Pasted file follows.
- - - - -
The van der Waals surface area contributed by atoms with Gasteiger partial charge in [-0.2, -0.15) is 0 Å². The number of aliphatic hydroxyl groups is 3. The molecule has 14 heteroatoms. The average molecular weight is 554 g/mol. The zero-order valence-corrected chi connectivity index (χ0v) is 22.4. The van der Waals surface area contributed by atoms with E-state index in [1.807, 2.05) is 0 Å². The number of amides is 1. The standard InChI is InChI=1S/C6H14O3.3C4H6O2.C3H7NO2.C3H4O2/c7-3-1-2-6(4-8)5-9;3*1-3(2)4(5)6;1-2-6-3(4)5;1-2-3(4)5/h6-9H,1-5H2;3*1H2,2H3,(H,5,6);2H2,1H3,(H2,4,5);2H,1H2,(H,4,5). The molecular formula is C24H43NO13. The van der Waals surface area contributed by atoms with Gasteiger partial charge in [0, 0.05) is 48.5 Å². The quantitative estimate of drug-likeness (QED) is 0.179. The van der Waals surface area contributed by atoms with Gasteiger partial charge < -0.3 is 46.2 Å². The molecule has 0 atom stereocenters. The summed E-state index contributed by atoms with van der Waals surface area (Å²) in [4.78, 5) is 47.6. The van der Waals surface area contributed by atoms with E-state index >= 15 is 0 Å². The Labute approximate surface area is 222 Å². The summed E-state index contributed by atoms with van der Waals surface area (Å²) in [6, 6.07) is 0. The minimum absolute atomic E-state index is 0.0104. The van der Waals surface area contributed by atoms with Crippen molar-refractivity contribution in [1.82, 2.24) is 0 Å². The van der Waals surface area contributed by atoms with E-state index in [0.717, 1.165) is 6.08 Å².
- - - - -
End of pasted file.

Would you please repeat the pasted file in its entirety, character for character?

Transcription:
The van der Waals surface area contributed by atoms with Gasteiger partial charge in [-0.2, -0.15) is 0 Å². The number of aliphatic hydroxyl groups is 3. The molecule has 14 heteroatoms. The average molecular weight is 554 g/mol. The zero-order valence-corrected chi connectivity index (χ0v) is 22.4. The van der Waals surface area contributed by atoms with E-state index in [1.807, 2.05) is 0 Å². The number of amides is 1. The standard InChI is InChI=1S/C6H14O3.3C4H6O2.C3H7NO2.C3H4O2/c7-3-1-2-6(4-8)5-9;3*1-3(2)4(5)6;1-2-6-3(4)5;1-2-3(4)5/h6-9H,1-5H2;3*1H2,2H3,(H,5,6);2H2,1H3,(H2,4,5);2H,1H2,(H,4,5). The molecular formula is C24H43NO13. The van der Waals surface area contributed by atoms with Gasteiger partial charge in [0, 0.05) is 48.5 Å². The quantitative estimate of drug-likeness (QED) is 0.179. The van der Waals surface area contributed by atoms with Gasteiger partial charge < -0.3 is 46.2 Å². The molecule has 0 atom stereocenters. The summed E-state index contributed by atoms with van der Waals surface area (Å²) in [4.78, 5) is 47.6. The van der Waals surface area contributed by atoms with E-state index >= 15 is 0 Å². The Labute approximate surface area is 222 Å². The summed E-state index contributed by atoms with van der Waals surface area (Å²) in [6, 6.07) is 0. The minimum absolute atomic E-state index is 0.0104. The van der Waals surface area contributed by atoms with Crippen molar-refractivity contribution in [1.82, 2.24) is 0 Å². The van der Waals surface area contributed by atoms with E-state index in [0.717, 1.165) is 6.08 Å².